MiFID II regulation making inroads to improve transparency despite challenges
The introduction of the MiFID II regulatory regime has created an array of data issues, compounded by the lack of a consolidated tape for European markets, according to a panel of industry experts.
At a recent briefing hosted by ICE Data Services, panellists also acknowledged some improvements in fixed income market transparency, despite new challenges created by the regulation.
“We're seeing consistent feedback from clients about fragmentation and data reliability that's really an impediment to using it,” said Paul Williams, EMEA head of business development, pricing & analytics at ICE Data Services, speaking about the new trade data in the fixed income markets. “If you are a firm not set up to process all the data and apply checks and controls, this can be a major challenge”.
Williams laid out that the available data can, however, be used by specialist providers to provide tools for fixed income market participants. “We can include the available data in our processes with other market information and, by combining with our technology and market expertise, we are able to provide transparency and analytics solutions which are used by the front office on both the buy and sell side”.
The issues around MiFID II data were laid out by Andy Hill, senior director of market practise and regulatory policy at the International Capital Markets Authority (ICMA). Referencing an ICMA survey released in December 2018, Hill noted that the vast majority of buy and sell side respondents believe pre- and post-trade data was either difficult or very difficult to access (86%), that data available was unusable (73%) and that price discovery was either the same or worse than pre-MiFID II (90%).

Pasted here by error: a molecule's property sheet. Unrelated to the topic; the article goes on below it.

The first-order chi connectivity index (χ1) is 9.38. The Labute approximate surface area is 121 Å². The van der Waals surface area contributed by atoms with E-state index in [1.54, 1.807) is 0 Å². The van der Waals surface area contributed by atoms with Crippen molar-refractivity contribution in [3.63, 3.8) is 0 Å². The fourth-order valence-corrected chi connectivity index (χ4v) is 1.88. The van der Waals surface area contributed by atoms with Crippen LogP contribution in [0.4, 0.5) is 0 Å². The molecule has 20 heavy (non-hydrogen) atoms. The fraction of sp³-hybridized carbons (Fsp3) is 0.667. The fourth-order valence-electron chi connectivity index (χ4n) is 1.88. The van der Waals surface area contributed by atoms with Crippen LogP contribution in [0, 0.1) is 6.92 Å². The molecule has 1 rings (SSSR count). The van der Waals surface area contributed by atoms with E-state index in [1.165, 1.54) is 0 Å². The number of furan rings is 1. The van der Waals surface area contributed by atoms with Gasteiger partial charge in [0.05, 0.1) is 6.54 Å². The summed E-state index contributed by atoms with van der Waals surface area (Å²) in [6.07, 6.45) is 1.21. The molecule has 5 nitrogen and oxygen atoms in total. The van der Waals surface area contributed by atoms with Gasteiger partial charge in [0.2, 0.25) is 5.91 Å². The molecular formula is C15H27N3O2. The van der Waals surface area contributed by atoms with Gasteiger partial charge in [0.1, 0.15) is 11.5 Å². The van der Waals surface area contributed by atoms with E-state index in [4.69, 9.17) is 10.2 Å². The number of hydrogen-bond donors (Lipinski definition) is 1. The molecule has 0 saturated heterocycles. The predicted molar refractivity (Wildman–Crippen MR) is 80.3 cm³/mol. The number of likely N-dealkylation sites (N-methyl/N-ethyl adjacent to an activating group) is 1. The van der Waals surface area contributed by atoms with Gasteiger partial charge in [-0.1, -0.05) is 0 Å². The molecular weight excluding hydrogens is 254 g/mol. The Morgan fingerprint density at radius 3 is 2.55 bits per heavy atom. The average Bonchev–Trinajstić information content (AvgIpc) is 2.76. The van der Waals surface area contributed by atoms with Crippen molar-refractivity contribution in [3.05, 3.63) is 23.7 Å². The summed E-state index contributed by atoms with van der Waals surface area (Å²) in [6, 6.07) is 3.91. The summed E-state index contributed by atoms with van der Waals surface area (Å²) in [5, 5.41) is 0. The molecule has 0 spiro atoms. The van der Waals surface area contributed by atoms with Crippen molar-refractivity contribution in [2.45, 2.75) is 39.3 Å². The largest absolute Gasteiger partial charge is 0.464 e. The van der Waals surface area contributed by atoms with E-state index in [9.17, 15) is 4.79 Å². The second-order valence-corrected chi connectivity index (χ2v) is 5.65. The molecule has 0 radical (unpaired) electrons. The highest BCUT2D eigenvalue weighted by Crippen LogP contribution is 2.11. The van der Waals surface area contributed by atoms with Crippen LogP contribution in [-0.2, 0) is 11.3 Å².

“There's an awful lot of data,” he added. “There is no consistency. It's the sheer quantity of data and the fact it is not standardised.”
RBC Capital Markets’ head of market structure, Mehrin Karim, pointed out that there was still work to be done on improving use of MiFID II data.
"The data out there is very difficult to decipher. One of the things we spend a great deal of time doing is sitting with clients trying to help them navigate the regulatory obligations around RTS 27/28 and how to use that,” Karim said.
Meanwhile, Brett Olson, head of fixed income iShares EMEA at BlackRock, added that MiFID II had brought a positive impact to improve transparency for fixed income ETFs.
“MiFID II created a lot more visibility in terms of what was actually happening in the marketplace, and liquidity in our products,” Olson said. “It's more impactful, more meaningful than on the fixed income security side.”
The continued lack of a consolidated tape for the European markets has been a contentious point for the industry, with calls for a similar TRACE-style system that currently operates in the US.
As Olson noted, attitudes towards transparency in the fixed income markets have changed considerably over the past five years, and the lack of a consolidated tape makes it harder for participants to understand what is occurring in the market.
ICMA's Hill referred back to the recent survey which found that 86% of respondents agreed that a consolidated tape is necessary to provide “a level playing field” for the industry.
RBC’s Karim said that a focus on data should be prioritized before work on a consolidated tape could begin in earnest and was confident of more regulatory guidance, although Brexit created some uncertainties.
Williams laid out how ICE Data Services is helping its clients navigate these industry dynamics.
“We're also providing liquidity analytics - that's understanding the ability to trade, market capacity on a security or understanding the market impact or the time to liquidate on a position - and also execution analytics, providing actionable insight to help trading decisions.”
While there are obstacles to improving fixed income market transparency, electronification is making advancements, with both Hill and Williams noting that embracing the technology and data available is key to the next stage of market evolution.
Fixed income markets have undergone a seismic shift, with market structure, liquidity availability and product offerings all impacted post-credit crisis. Regulation has made it harder to transact, liquidity has been reduced, and dealers have been forced to rethink their business models.